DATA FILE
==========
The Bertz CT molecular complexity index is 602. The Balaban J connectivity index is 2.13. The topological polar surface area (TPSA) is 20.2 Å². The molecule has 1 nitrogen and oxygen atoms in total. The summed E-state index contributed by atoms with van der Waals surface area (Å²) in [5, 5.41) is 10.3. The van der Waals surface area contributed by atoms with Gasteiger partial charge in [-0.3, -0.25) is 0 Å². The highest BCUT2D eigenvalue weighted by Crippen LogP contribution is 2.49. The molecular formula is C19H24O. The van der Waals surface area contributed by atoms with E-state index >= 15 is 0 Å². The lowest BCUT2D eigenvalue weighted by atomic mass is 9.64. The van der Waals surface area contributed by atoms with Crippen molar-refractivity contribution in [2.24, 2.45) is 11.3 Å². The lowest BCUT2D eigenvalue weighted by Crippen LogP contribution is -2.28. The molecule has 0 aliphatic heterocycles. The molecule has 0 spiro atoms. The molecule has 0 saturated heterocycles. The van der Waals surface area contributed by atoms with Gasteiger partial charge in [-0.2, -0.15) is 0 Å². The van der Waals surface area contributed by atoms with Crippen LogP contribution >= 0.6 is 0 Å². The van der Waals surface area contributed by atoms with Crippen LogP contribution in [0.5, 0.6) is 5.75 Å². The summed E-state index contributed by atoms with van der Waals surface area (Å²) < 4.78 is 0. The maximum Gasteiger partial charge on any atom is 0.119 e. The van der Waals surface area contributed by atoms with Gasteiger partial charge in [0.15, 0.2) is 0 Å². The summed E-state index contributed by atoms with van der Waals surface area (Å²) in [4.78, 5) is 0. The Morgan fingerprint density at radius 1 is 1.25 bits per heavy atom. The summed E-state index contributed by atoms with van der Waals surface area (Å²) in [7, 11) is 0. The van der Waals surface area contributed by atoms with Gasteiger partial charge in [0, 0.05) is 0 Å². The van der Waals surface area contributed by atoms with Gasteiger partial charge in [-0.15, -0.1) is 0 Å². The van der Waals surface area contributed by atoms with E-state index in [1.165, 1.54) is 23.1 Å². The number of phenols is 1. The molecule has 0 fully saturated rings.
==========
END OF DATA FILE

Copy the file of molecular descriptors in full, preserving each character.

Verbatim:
The Bertz CT molecular complexity index is 602. The Balaban J connectivity index is 2.13. The topological polar surface area (TPSA) is 20.2 Å². The molecule has 1 nitrogen and oxygen atoms in total. The summed E-state index contributed by atoms with van der Waals surface area (Å²) in [5, 5.41) is 10.3. The van der Waals surface area contributed by atoms with Gasteiger partial charge in [-0.3, -0.25) is 0 Å². The highest BCUT2D eigenvalue weighted by Crippen LogP contribution is 2.49. The molecular formula is C19H24O. The van der Waals surface area contributed by atoms with E-state index >= 15 is 0 Å². The lowest BCUT2D eigenvalue weighted by atomic mass is 9.64. The van der Waals surface area contributed by atoms with Crippen molar-refractivity contribution in [2.24, 2.45) is 11.3 Å². The lowest BCUT2D eigenvalue weighted by Crippen LogP contribution is -2.28. The molecule has 0 aliphatic heterocycles. The molecule has 0 spiro atoms. The molecule has 0 saturated heterocycles. The van der Waals surface area contributed by atoms with Gasteiger partial charge in [-0.2, -0.15) is 0 Å². The van der Waals surface area contributed by atoms with Crippen LogP contribution >= 0.6 is 0 Å². The van der Waals surface area contributed by atoms with Crippen LogP contribution in [0.5, 0.6) is 5.75 Å². The summed E-state index contributed by atoms with van der Waals surface area (Å²) < 4.78 is 0. The maximum Gasteiger partial charge on any atom is 0.119 e. The van der Waals surface area contributed by atoms with Gasteiger partial charge in [0.15, 0.2) is 0 Å². The summed E-state index contributed by atoms with van der Waals surface area (Å²) in [4.78, 5) is 0. The Morgan fingerprint density at radius 1 is 1.25 bits per heavy atom. The summed E-state index contributed by atoms with van der Waals surface area (Å²) in [7, 11) is 0. The van der Waals surface area contributed by atoms with Gasteiger partial charge in [0, 0.05) is 0 Å². The van der Waals surface area contributed by atoms with Gasteiger partial charge in [-0.15, -0.1) is 0 Å². The van der Waals surface area contributed by atoms with E-state index in [1.165, 1.54) is 23.1 Å². The number of phenols is 1. The molecule has 0 fully saturated rings.